Domino Run Review

Domino Run Review

Jul 20, 2011

I don’t know about most people, but I LOVED playing with dominoes as a kid. Standing them up while building crazy Rube Goldberg-esque machines just to watch them topple over was such a fun thing to do that it was years before I realized there was a game you were supposed to be playing with them. What a revelation it was when I realized what the series of dots printed on each domino was actually for!

Domino Run takes the same fun of knocking down dominoes and turns it into a physics-based puzzle game. You have a set of dominoes standing on a layered platform that must be arranged so that when you tip them over, they knock over a special domino last. If any of them fail to knock over the special domino last, you fail the level and have to try again. The idea is to do it in a few moves and as little time as possible.

As you progress through the 70 levels spanning 3 worlds, you encounter other special dominoes with their own physics-altering properties. For example, some dominoes continuously roll rather than just flop to the ground. Others stand in place and force any domino that hits them to bounce back and fall in the opposite direction. Then you have the dominoes that can bridge gaps and more. It gets really challenging as you try to get around obstacles while figuring out how to use every type of domino to your advantage.

However, the game does have a few annoyances. My chief complaint about Domino Run is the controls. Picking up and moving dominoes around is simple enough and works well — you just touch and drag. But knocking over a domino can take several attempts to accomplish. You tap a domino to select it, then drag in the direction you want it to fall. Sometimes, it falls right over. But I’ve found that I’ve had to repeat the process several times to get them started. It feels like the sensitivity needs a little adjustment. There are other, smaller annoyances; for example, the pictographs that pop up to explain how each new domino works — I didn’t understand them, at all. Maybe I’m just thick, but they didn’t make any sense until I went into the help menu to read exactly how they were supposed to work.

What makes Domino Run great are the levels that require you to get very creative with your solutions. For example, Level 1-15 took several attempts to solve until, on a whim, I decided to see what would happen if I tried moving one of the “bouncer” dominoes while the sequence was in progress. Turns out, it worked perfectly. Kudos to Shiny Egg Studios for including a puzzle without an obvious solution into the mix. Maybe I’m not so thick, after all?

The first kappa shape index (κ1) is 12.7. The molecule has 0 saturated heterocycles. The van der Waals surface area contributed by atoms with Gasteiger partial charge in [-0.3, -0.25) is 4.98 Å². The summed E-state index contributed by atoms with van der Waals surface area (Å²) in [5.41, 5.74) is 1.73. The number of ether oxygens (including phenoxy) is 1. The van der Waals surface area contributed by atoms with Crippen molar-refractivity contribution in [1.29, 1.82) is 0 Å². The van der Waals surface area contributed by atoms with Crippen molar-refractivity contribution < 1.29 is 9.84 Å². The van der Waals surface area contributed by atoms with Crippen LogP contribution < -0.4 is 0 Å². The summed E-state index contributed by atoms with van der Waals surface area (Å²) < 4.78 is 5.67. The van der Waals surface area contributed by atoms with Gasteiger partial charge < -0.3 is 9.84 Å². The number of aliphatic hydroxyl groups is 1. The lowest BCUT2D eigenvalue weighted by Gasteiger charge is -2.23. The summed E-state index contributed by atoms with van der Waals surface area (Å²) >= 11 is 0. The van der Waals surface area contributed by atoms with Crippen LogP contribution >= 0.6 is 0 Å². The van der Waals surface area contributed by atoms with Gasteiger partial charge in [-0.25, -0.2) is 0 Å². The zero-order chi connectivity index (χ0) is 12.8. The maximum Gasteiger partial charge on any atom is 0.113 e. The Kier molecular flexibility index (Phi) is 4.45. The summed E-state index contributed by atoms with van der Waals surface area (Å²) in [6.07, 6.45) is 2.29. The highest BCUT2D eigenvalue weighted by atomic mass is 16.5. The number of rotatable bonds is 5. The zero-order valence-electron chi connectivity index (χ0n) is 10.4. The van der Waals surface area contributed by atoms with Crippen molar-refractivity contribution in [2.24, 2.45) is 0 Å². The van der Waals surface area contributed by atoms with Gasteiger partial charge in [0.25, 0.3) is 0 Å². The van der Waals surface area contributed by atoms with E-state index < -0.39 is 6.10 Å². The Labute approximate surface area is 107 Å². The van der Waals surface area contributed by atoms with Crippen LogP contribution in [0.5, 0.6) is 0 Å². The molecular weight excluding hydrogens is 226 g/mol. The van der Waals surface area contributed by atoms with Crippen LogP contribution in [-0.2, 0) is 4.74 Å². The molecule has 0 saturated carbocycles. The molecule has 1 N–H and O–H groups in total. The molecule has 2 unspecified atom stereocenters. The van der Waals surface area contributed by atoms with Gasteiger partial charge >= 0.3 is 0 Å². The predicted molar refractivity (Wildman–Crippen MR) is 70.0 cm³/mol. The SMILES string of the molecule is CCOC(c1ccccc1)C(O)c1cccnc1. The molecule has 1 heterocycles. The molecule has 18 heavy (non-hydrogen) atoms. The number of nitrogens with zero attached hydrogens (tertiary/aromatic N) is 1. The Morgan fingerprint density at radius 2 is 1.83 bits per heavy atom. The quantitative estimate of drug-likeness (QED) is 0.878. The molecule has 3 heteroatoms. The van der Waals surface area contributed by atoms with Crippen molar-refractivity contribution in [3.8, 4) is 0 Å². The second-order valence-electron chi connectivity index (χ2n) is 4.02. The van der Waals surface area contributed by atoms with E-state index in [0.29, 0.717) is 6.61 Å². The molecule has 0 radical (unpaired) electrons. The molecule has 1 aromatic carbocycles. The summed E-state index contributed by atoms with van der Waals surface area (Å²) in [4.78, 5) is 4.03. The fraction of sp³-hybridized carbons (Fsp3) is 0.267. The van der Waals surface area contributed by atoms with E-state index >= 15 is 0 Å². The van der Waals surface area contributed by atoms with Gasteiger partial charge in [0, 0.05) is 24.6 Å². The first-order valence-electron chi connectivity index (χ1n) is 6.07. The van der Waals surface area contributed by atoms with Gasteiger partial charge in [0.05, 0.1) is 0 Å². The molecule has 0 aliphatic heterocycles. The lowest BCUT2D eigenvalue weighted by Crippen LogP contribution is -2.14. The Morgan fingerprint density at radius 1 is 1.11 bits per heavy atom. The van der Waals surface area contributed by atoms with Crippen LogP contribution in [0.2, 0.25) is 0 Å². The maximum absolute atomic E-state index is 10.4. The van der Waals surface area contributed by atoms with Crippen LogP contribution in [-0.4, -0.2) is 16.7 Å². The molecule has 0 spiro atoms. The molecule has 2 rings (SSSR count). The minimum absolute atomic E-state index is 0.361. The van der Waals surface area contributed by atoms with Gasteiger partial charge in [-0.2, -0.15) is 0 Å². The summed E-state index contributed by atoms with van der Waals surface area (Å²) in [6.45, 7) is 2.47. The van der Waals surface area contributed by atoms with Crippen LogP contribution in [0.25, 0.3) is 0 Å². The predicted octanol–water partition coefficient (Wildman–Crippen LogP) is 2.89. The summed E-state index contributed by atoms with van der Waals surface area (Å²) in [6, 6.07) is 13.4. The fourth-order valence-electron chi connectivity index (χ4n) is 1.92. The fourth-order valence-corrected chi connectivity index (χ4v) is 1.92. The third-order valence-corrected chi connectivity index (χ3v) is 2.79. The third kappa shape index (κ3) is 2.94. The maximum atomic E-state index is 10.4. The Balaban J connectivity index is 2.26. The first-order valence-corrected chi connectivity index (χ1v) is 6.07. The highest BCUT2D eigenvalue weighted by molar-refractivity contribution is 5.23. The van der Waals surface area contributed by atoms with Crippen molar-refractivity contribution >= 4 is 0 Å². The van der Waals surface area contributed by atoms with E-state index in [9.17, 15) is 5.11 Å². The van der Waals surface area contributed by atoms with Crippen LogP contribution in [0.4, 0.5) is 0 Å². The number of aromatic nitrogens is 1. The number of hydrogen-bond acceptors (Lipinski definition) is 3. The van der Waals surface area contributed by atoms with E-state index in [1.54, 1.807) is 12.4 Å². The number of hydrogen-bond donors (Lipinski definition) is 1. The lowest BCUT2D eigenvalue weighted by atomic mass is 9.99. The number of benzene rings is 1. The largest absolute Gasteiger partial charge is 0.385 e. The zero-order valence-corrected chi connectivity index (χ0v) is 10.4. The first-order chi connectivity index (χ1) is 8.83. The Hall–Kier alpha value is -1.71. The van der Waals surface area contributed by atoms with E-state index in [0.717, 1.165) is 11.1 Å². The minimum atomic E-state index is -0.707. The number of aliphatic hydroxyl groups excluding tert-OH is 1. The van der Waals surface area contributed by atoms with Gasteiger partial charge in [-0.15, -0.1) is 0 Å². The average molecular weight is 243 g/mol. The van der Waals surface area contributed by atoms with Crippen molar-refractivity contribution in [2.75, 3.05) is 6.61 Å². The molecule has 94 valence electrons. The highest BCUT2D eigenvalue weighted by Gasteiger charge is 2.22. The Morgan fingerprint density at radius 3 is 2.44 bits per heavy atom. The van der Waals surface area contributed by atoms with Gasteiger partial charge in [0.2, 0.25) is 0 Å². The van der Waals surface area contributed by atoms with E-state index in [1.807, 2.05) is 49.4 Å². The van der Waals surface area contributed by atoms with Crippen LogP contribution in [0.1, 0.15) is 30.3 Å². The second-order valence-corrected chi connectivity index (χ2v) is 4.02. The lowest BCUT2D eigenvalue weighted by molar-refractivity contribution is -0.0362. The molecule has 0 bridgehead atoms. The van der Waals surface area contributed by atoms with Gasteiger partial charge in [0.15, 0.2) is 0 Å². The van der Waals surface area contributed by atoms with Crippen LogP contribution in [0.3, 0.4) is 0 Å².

Domino Run is great game that requires a lot of creative thinking while offering all the fun of knocking down dominoes. Best of all? There’s nothing to clean up when you’re done!

Domino Run Review Rundown

9
Graphics/Sound - Great graphics, and the multiple settings in each world help keep the look fresh. I assume the lines on the sides of each domino were put there to aid players who are colorblind? If so, great, forward thinking. Also, the inclusion of "landscape" mode by tilting your device to the side makes seeing the whole levels much easier.
6
Controls - As mentioned in my review, trying to knock the initial domino over to start the sequence is rather hit or miss; mostly miss.
8
Gameplay - Great puzzles that require a lot of creative thinking to find the solution. Watching the dominoes fall is a lot of fun. Would have liked to have to seen some more inventive setups requiring tricky devices and other basic machines to complete a puzzle.
6
Replay Value - The scoring system based on getting the best times and fewest moves is a good way to bring players back for more, but once you've solved everything, there's nothing more to do.
7
Overall - A great puzzle game that suffers from some bad control problems and a lack of replay value. Fixing the controls would go a long way towards a better score, along with the addition of more simple machines to open up newer puzzle types and more open-ended solutions.

App available on the Google Play Store »

Demo version is also available on the Google Play Store »

Dale Culp
Dale Culp has been writing about video games in print and on the web for the better part of the last 10 years. From the Atari 2600 to the Xbox 360 and beyond, he's covered just about everything. You'll find his work in places such as TheWeekender.com, GoLackawanna.com, Gamesylvania.com, EscapistMagazine.com and even IGN.com
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